Trayvon and George, A Year Later

Trayvon and George, A Year Later

by Emily Monroy
July/August 2014



Emily Monroy

It's been over a year now since the shooting death of Trayvon Martin by George Zimmerman in Sanford, Florida. In many ways, it appears we are no closer to a definite answer as to what really happened than we were at the time of the event. The ability to get a clearer picture is hampered by among other things the lack of reliable witnesses and, more importantly, the absence of one of the key parties, Trayvon Martin himself. Was Martin a victim of racism as well as overzealous vigilantism, a young Black male killed for being, well, a young Black male? Or was Zimmerman a victim of a violent counterattack by Martin and thus guilty of nothing other than self-defence?


Immediately after the fact, public opinion divided itself into two camps: those who would say 'yes' to the first question in the previous paragraph and those who would respond in the affirmative to the second. I myself take an agnostic approach to the Martin-Zimmerman affair. Until we have more and better information on what truly occurred that fateful night in Florida, everybody might do well to look before they leap to any particular conclusion. (Personally, I lean more to the 'Trayvon' side as opposed to that of a man who seems to want to be a real-life Eugene Tackleberry from the movie Police Academy.) Unfortunately, many partisans on both sides of the issue lack credibility. For example, PZ Myers of the left-wing blog Pharyngula, who in an entry titled 'Racist goddamned Florida' railed against the 'puffed-up coward Zimmerman,' had five years earlier sarcastically referred to three male Duke University students falsely accused of sexually assaulting a stripper as 'those nice boys at Duke' – long after it became evident that the rape charge was a hoax.


Where those on either side of the fence went wrong at first was to label the Martin-Zimmerman case a Black versus White issue. It was soon discovered that George Zimmerman might more appropriately be classified as Hispanic rather than White. While his father is White, of German descent (some people mistakenly thought George Zimmerman was Jewish, probably with the famous Robert Zimmerman – aka Bob Dylan – in mind), his mother is Peruvian. And, irony of ironies, Mrs. Zimmerman is believed to possess African ancestry: Peru has a history of slavery from colonial times and a sizable Black population today. Some say that far from being a 'White vigilante,' as one left-wing website called him, Zimmerman looks more like a 'cross between Barack Obama and Hugo Chavez'1 (personally, I see some resemblance between Zimmerman and Chavez but not much with Obama).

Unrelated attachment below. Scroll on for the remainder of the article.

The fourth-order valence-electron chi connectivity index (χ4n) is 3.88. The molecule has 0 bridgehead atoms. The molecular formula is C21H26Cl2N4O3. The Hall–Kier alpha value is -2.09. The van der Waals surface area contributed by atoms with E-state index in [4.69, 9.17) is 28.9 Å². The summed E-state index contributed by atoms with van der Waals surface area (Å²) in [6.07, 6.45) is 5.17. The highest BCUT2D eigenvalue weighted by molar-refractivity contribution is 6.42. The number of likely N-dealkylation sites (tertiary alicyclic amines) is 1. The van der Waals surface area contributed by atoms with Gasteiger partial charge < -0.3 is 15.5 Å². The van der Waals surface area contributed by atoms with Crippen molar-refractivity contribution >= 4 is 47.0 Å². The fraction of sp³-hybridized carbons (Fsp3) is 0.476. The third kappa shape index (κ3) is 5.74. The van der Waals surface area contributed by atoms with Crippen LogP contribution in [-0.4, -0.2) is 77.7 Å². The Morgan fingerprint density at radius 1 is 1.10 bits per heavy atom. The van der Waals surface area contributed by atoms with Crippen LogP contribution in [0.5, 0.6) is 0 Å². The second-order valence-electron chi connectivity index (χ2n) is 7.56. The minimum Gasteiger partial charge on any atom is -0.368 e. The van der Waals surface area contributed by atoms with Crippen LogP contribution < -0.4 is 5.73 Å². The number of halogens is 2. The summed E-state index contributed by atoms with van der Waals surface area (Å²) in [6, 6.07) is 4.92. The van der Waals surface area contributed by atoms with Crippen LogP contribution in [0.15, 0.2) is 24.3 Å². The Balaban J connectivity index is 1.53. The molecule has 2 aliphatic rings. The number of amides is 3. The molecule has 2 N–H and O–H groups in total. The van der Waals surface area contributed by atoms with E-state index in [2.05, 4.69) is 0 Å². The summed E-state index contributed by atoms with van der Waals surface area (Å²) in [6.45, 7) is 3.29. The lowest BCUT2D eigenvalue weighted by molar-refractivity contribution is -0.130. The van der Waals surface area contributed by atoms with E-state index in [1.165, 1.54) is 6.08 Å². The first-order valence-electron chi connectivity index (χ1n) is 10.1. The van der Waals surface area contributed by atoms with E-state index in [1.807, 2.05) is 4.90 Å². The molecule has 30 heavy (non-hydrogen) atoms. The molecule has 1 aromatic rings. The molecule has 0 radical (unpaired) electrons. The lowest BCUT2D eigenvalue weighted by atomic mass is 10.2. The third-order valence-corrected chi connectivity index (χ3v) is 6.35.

The difficulty with labelling the Zimmerman-Martin incident a Black-White affair lies precisely in the difficulty with labelling Hispanics at all in a racial sense. US government surveys state that Hispanics can be 'of any race.' In terms of actual ancestry, the majority of Hispanics in and outside the United States tend to be European plus something or some things else, the 'things' in question being African and/or Native American. On the other hand, some so-called Hispanics have no non-White ancestry whatsoever. For instance, my ex-fiancé was born in Lima, Peru, to a German father and Northern Italian mother. He had no problem, though, defining himself as a 'Spanish-speaking minority' when seeking work in the States. There are also Hispanics like my more recent boyfriend, who obviously has some non-European (in his case, Amerindian) forbears but who identifies as White.


The 'outing' of George Zimmerman as Hispanic challenges another widely held view: that different 'peoples of colour' will bond together or, in the White Supremacist paradigm, conspire against the White race. Here again, both Left and Right are guilty of promoting a false belief. One example: the White Supremacist website Stormfront talks in sinister tones about how 'the Jew, the Asian, the Black, and the Latino' have it in for the White man. This poster might be surprised by a recent poll from Great Britain showing that South Asians in that country were more likely to approve of a family member marrying a White than marrying a Black. This was true even among South Asian Christians (yes, they do exist), the category most accepting of interracial marriage. At the other end of the political spectrum, the Left also embraces the idea of people of colour engaging in some great interracial love-in. We saw this, for instance, in their support for 'Writing Thru Race,' a conference in Vancouver in 1994 which limited participation to non-White writers so as to 'ensure a milieu in which writers directly affected by racism [could] engage in candid and personal discussions.' But outside of the leftist – or for that matter rightist – fringe, it is far from clear whether different minority groups actually like each other any more than they like Whites.


We are still awaiting the final word on Trayvon Martin's death, if the final word indeed comes. What is obvious at this point, however, is that the event cannot be boiled down to a simple Black versus White or, in the eyes of Martin supporters, White versus Black issue. Going beyond what happened in Sanford, Florida, it is equally clear that race, whether in the United States or elsewhere, is literally not a matter of black and white.


1 Sailer, Steve. George Zimmerman, Wrecker.





Emily Monroy is a professional translator and is of Irish, Italian and Norwegian descent. Born in Windsor, Ontario, she now resides in Toronto. Her articles have appeared in several publications, including Interracial Voice, Cats Canada, and Urban Mozaik. She welcomes feedback on her articles. You can contact Emily here

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